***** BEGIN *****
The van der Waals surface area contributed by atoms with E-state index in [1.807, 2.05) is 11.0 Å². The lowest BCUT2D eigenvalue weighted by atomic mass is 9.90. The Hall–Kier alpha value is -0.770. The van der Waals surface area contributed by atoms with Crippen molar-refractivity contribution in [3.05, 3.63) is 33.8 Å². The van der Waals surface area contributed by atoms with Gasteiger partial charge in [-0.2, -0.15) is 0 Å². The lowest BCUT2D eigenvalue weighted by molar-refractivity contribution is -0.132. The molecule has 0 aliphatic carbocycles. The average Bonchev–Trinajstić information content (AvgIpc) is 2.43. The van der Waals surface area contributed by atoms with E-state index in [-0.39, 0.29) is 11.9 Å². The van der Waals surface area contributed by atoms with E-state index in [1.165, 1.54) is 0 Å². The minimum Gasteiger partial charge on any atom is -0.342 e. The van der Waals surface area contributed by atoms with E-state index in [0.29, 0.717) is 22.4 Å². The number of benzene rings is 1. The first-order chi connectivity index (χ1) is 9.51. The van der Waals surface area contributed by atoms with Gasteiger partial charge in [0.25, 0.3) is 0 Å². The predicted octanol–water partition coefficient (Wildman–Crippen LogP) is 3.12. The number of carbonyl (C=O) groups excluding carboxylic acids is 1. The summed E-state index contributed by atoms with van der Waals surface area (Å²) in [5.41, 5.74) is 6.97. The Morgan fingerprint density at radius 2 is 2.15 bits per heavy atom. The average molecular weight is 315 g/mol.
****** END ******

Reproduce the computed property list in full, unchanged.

The van der Waals surface area contributed by atoms with E-state index in [1.807, 2.05) is 11.0 Å². The lowest BCUT2D eigenvalue weighted by atomic mass is 9.90. The Hall–Kier alpha value is -0.770. The van der Waals surface area contributed by atoms with Crippen molar-refractivity contribution in [3.05, 3.63) is 33.8 Å². The van der Waals surface area contributed by atoms with Gasteiger partial charge in [-0.2, -0.15) is 0 Å². The lowest BCUT2D eigenvalue weighted by molar-refractivity contribution is -0.132. The molecule has 0 aliphatic carbocycles. The average Bonchev–Trinajstić information content (AvgIpc) is 2.43. The van der Waals surface area contributed by atoms with E-state index in [-0.39, 0.29) is 11.9 Å². The van der Waals surface area contributed by atoms with E-state index in [1.165, 1.54) is 0 Å². The minimum Gasteiger partial charge on any atom is -0.342 e. The van der Waals surface area contributed by atoms with E-state index in [0.29, 0.717) is 22.4 Å². The number of benzene rings is 1. The first-order chi connectivity index (χ1) is 9.51. The van der Waals surface area contributed by atoms with Gasteiger partial charge in [0.25, 0.3) is 0 Å². The predicted octanol–water partition coefficient (Wildman–Crippen LogP) is 3.12. The number of carbonyl (C=O) groups excluding carboxylic acids is 1. The summed E-state index contributed by atoms with van der Waals surface area (Å²) in [5.41, 5.74) is 6.97. The Morgan fingerprint density at radius 2 is 2.15 bits per heavy atom. The average molecular weight is 315 g/mol.